Secondly, bias is more like an onion than like scales of justice. We endeavor to remove a discovered bias in hopes of reaching some point of complete neutrality and objectivity, but what we find is that there were other biases underneath the one we took off. Depressing, really, but there's nothing for it. We must muddle along and do the best we can. I continue to believe that removing a bias in ourselves makes things at least some better.
It is a group blog, and the post linked above is by Eliezer Yudkowsky. In quick summary, he woke up in Sept 2001 and was immediately worried that the reaction to 9-11 would be "ten times worse" than what had happened in the attack. He relates his worry to the quite reasonable idea that when passions are aroused, people will believe any evil and no good about their enemies - to the point of ridiculousness. Notes of caution will be drowned out by the public chorus. It is entitled "When None Dare Urge Restraint."
The longer I consider this post the more it troubles me. Your argument is The American public was destined to overreact to the events of 9-11. Therefore, what they did do must be an overreaction. When I state it that way, you would of course rise in protest – “No, no. What the American response was to 9-11 can be demonstrated to be an overreaction in its own right. That goes without saying.”
Well, it did go without saying, because you didn’t say it. You provide no evidence for either half of the argument and are going in a circle. I could as well write “I woke up on the morning of 9-11 and just knew that even though we are under attack, those buffleheads at Overcoming Bias would underreact.” Then I could define whatever you did as underreacting and prove myself correct, at least in my own mind. Who would choose between us, then, whose actions were over…and whose under?
You may well have offered elsewhere why you believe our responses have been an overreaction, but it is not here or in the linked article that preceeds it. The entire focus of this essay was the groupthink of the public, and how difficult it is to counteract that, combined with (I am sorry to have to say it) your weary superiority. That simply isn’t enough. Worse, the mere fact that it was the focus suggests that this part of the equation predominates over the real question.
That one notices a bandwagon effect and deplores it does not in itself persuade me that it’s a bad bandwagon to be on.
I will note additionally that this is precisely the accusation that conservatives often make against progressives: that they are elitists who “just know” that GW Bush and the neocons are wrong because “everyone knows it,” but when pressed are unable to provide sustained arguments for the premise. You should thus be especially careful not to step in that whole if you hope to persuade. Many commenters on the thread demonstrate the same sloppiness. I don’t hold the host responsible for that, of course, but it may be significant that the same error occurs so frequently in the group.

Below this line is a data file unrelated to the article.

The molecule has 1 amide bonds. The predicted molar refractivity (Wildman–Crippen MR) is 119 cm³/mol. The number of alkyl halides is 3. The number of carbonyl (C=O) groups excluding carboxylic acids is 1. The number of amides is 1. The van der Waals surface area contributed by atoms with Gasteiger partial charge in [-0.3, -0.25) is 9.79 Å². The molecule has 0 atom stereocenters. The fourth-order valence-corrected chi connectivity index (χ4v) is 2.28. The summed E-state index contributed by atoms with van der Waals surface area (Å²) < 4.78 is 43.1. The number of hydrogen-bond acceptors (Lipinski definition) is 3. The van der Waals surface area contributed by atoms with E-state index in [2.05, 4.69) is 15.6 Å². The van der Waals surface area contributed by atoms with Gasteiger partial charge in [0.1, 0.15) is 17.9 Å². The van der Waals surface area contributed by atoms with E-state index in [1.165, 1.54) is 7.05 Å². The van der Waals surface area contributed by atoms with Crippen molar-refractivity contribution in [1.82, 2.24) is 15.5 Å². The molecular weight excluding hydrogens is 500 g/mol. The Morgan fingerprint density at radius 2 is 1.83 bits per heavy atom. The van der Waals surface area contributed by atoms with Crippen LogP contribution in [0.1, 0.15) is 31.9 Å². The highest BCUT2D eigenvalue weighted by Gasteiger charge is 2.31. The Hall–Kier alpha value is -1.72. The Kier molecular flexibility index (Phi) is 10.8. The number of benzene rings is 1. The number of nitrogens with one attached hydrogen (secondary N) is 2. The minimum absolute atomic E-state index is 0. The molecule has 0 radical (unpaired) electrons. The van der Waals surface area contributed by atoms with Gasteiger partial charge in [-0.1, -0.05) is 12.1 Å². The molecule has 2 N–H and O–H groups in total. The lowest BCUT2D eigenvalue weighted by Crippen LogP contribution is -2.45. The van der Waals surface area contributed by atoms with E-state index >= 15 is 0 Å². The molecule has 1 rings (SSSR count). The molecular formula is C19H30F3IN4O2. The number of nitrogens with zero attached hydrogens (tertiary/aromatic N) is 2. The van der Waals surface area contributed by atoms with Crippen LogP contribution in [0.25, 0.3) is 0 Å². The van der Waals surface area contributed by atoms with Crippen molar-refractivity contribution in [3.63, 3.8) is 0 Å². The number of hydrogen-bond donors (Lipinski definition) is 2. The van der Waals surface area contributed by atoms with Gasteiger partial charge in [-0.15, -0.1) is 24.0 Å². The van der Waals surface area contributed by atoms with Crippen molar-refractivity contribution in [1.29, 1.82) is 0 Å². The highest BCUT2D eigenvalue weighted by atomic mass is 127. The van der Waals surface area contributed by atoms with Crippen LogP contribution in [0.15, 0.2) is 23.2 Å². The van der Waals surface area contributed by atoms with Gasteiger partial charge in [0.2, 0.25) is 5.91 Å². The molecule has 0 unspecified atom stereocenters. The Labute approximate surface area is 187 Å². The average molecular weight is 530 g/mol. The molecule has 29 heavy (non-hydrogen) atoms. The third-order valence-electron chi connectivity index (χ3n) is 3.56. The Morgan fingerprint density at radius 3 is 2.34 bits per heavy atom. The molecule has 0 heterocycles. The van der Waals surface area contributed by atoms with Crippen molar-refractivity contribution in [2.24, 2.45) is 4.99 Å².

Thus also with the discussion of courage, which you call the “best example” and wave off counterarguments dismissively. I grant that it takes a modicum of physical courage to face certain death, but let’s not overrate it. The hijackers faced no prospect of pain or even discomfort – they didn’t even deny themselves lap dancers the night before. In a state of excitement for what one believes to be a noble cause, even cowards can nerve themselves up for a few moments, especially under group pressure. That the network itself is cowardly is also easy to demonstrate: they sent a very few to kill many innocents who were unprepared. I take your point that there is a phenomenon by which we will hear no ill of our own and no good of our enemies, but if this is your best example then perhaps you overstate how important this is in group psychology.
Note two: Studies from evolutionary psychology, PTSD, depression, and personality disorders suggests that day-to-day civilization and cooperation is dependent on our wearing blinders. Life is far more painful and dangerous than we could endure if we did not delude ourselves slightly in an overoptimistic way. As events like 9-11 recede in time, we come to regard them as one-off events which should not rule our lives. Perhaps the opposite is true. Perhaps those events are closer to human reality, and the receding of the fear is reentering the too-rosy narrative we call normalcy. Those who are not directly in harm’s way, then, would be especially likely to underestimate threats.
I doubtless noticed this because I do not believe America’s actions to have been an overreaction. Iraq is not much more than a police action, made outrageously expensive by our insistence on creating as few fatalities as possible, whether our own troops or semi-innocent bystanders. I approve of that insistence despite the expense because it is consonant with our values. But I have every recognition that this is a new way of waging war, made necessary by the impact of media and quick communication on our foreign policy.